YMMV / The Time Machine (2002)

  • Alternate Character Interpretation: Did Alexander attack the Über-Morlock first to give the Elois a chance to survive, or for using his girlfriend Emma's death as an example in their argument on what is considered the natural law.
  • Crowning Music of Awesome: "Eloi," "Stone Language," "Time Travel," "Morlocks Attack," and "Godspeed" apply to this.
  • Designated Villain: The Über-Morlock. He's supposed to be evil because he controls the monstrous-looking Morlocks preying on the more conventionally human Eloi, but he comes off as the smartest character in the film and his argument for this state of affairs being "800,000 years of evolution" makes more sense than Alexander's claim that it's a perversion of nature. He even logically explains why Alexander can't prevent his girlfriend's death, his entire motive for time travelling in the first place, and after giving him the answer, permits him to leave without a fight. In fact, it's Alexander that attacks him first.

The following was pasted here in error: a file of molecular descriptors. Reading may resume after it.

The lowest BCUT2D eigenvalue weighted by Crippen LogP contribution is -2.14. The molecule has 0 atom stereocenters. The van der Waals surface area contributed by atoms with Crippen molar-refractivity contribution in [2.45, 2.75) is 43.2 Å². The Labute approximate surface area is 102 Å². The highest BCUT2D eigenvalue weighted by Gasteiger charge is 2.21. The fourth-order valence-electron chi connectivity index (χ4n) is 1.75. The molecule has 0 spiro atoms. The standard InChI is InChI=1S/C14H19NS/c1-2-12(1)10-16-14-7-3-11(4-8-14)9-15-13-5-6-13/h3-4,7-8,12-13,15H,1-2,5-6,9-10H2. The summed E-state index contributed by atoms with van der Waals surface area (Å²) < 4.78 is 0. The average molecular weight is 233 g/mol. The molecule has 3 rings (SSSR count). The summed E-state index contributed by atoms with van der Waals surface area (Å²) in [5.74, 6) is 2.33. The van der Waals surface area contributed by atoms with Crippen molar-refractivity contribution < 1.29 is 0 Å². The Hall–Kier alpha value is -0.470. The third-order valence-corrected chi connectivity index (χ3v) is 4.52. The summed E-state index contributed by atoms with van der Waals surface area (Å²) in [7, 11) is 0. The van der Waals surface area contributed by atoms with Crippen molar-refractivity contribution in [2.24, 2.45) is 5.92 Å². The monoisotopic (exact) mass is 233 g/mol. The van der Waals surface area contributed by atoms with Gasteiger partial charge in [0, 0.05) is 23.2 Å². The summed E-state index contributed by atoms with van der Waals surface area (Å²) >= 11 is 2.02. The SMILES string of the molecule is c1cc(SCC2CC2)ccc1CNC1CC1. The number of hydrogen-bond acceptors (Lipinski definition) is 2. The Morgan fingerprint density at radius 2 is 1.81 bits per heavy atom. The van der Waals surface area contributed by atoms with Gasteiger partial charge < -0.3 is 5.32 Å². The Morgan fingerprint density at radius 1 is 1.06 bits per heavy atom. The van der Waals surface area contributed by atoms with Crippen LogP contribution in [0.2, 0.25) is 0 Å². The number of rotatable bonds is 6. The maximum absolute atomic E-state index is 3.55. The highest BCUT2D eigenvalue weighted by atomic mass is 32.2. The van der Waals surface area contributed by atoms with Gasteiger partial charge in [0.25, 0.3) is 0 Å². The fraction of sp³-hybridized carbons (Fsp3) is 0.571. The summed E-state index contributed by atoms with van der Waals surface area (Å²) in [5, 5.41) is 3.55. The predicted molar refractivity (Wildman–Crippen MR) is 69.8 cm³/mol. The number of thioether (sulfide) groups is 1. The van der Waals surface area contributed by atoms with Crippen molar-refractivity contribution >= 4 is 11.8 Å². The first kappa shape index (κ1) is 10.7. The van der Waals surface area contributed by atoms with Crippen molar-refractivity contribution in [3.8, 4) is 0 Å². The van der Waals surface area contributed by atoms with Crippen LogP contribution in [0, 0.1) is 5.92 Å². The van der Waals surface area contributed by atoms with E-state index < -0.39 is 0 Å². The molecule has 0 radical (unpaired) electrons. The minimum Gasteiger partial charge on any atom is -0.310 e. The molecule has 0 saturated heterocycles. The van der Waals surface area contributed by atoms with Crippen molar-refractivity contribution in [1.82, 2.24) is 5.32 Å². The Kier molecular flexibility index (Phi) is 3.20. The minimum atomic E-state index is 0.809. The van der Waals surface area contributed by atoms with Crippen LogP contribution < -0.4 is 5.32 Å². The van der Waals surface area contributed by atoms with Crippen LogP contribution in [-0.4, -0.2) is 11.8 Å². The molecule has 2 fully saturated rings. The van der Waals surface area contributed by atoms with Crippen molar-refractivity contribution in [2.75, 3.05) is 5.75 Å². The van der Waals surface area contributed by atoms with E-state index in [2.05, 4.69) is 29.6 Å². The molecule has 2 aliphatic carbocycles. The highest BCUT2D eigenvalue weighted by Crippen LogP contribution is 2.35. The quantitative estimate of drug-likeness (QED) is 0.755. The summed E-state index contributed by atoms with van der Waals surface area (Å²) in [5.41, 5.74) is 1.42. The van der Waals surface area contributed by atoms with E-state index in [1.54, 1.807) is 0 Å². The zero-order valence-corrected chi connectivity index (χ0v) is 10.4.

• Hype Backlash: Marketing for the film constantly remind us that Simon Wells is HG's great grandson. While Simon has proven himself to be a talented director, his work may be better suited to making Animated Feature Films. It didn't help that the parts of the film generally agreed to be the most effective were actually directed by the uncredited Gore Verbinski rather than Wells.
  • Misaimed Fandom: Of course the Morlocks are Magnificent Bastards and the Eloi are Idiot Heroes!
  • Narm: "The Über-Morlock"? Really?
    • It could have been worse. They could have called him "Peak Morlock."
  • One-Scene Wonder: As with the Borg in Star Trek: First Contact, the Morlocks were given a leader that had not existed previously, in order to explain what was going on those unfamiliar with the source material. Played with a side of cheese by Jeremy Irons.
  • Strawman Has a Point: See Designated Villain.
  • Took the Bad Film Seriously: The Trope Namer, specifically Guy Pearce, at least according to Roger Ebert.